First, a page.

The wait and see is over: 2022 promises to be a big year and promises action and reaction - by Brett Pelletier

January 28, 2022 - Spotlights
Brett Pelletier

After what has felt like a decade of waiting and staying home and masking up and testing and vaccines, things are starting to change. Cautious optimism is the word of the day. There are comforting signs in the data from the wastewater COVID-19 tracking system developed and monitored by the Massachusetts Water Resources Authority, which has shown a dramatic decrease in indicators of COVID-19 infections through wastewater analysis at the Deer Island Treatment Plant. I am cautiously optimistic about 2022 and I’m hopeful that it’s not just wishful thinking driven by the desire to get out and about again. Here’s hoping! After what I can only describe as a sluggish and sedentary 2021 where the real estate markets were in a holding pattern at best and a freefall at worst, 2022 promises action, and lots of it. The wait and see is over.

With inflation threatening to stay at the party long after is polite, the Federal Open Markets Committee has hinted that it will take action to address those inflationary pressures in the way of a number of interest rate hikes in 2022, among other efforts. Reduced monthly spend on Treasuries and MBS products had already started in 2021. The FED has tried to be as nimble and responsive as they practically can be as a result of the unpredictable ways that COVID variants have evolved and disrupted our lives. Much like the disparate impact of the pandemic, writ large, inflationary pressures seem to disproportionately impact certain parts of the economy and have a trickle-down impact to the pockets of consumers in varying ways and with varying significance.

Real estate markets have already begun responding to changing environments, conditions, and projections. The residential real estate markets are settling in to a prolonged period of ‘new normal’, while the multifamily markets are experiencing a renewed renaissance after a period of inflection, uncertainty, and softening. Recent rent growth estimates for Boston’s various neighborhoods harkens back to the boom days of yesteryear. Not only back to par but pushing the limits of rent growth and expanding supply as quickly as will be allowed. This is good news for the apartment markets, but also a positive signal that people, indeed, do want to be back in the city, with all its charm, convenience, and opportunity. I would expect that trend to continue as residents and companies figure out their long-term employment strategy. Even if your commute is just to your living room, Boston sure is a great place to live the rest of your life. That hasn’t changed.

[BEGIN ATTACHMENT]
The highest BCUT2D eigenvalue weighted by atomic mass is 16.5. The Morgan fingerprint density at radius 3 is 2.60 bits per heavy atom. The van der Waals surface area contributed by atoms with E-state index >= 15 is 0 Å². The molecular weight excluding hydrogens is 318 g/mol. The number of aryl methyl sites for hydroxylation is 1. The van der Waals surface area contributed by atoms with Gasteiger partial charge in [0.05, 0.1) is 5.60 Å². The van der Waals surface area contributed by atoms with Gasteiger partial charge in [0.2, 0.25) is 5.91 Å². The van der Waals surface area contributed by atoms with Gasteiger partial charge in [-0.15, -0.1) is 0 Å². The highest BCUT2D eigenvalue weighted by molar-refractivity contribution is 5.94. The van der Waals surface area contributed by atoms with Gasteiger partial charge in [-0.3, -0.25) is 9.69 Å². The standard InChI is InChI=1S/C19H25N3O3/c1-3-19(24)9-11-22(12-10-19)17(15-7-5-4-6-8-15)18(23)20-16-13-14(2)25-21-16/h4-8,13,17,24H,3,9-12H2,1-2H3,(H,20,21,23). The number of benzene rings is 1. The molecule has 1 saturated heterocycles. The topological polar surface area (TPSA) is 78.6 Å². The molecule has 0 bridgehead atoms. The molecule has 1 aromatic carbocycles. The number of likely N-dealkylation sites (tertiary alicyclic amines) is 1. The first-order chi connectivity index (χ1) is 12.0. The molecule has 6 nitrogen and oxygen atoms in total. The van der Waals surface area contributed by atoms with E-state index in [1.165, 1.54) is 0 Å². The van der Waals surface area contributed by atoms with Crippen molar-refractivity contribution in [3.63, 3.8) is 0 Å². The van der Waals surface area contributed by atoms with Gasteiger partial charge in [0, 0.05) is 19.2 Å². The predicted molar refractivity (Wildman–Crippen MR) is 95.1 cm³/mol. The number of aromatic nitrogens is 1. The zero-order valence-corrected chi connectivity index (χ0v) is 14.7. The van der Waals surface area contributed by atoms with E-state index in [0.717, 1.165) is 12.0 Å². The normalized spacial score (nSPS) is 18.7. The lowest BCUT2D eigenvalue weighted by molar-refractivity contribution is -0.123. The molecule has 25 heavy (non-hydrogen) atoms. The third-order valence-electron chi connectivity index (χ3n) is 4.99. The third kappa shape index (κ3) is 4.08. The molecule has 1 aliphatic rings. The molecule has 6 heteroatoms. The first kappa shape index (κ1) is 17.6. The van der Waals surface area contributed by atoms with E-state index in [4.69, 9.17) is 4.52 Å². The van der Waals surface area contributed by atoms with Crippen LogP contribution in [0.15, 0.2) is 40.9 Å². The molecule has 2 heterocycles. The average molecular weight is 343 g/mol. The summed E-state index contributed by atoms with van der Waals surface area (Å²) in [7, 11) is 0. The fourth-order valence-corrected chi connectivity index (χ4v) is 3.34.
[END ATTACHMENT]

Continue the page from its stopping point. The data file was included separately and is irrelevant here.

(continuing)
Again, the impacts are not uniform. We’re hearing a lot about The Great Resignation and what that means for the U.S. economy and local trends. There is a level of clarity that is lacking in the data and what happens to the rest of the participants in the economy. How this will change the world of work, the office and retail environment, and inequalities in the economy, is something I’m paying a great deal of attention to. There will be a commercial real estate impact to the growing pains, but it’s hard to know how that will play out, just yet.

The recently released report on America’s Rental Housing, by the Harvard Joint Center for Housing Studies (JCHS) describes the disparity of impact within the economy and housing, more generally. While the single-family real estate market is robust relative to pricing and upward pressure, the apartment rental markets have seen dramatic increases in rent growth and reductions in vacancy rates. Great news for market-rate participants. However, low-income residents have suffered the most significant impacts of job losses in the service economy, have been impacted by significant financial burdens, and are significantly at risk of housing insecurity, and therefore economic and health insecurity. We must think of housing as part of an economic and healthcare system. An exciting program has been recently discussed to address a broader spectrum of economic assistance for multifamily rental housing, at the federal level, and that is the Middle-Income Housing Tax Credit (MIHTC), which will compliment and mirror the long-established and phenomenally successful Low Income Housing Tax Credit (LIHTC) program. MIHTC projects would aim to serve the need for adding units to the supply of ‘missing middle’ housing with resident incomes lower than 100% of area median income (AMI).

All housing is good housing and there is a renewed interest for increasing density, availability, and affordability throughout the housing economy. 2022 promises to be a big year and promises action and reaction. I continue to remind you that as stewards of the built environment we constantly communicate and engage with constituents, and we have many opportunities to balance the scales of equity, inclusion, dignity, respect, and kindness. I challenge you to take action and pay attention to your surroundings.

Brett Pelletier is chief operating officer with Kirk&Company, Real Estate Counselors, Boston, Mass.



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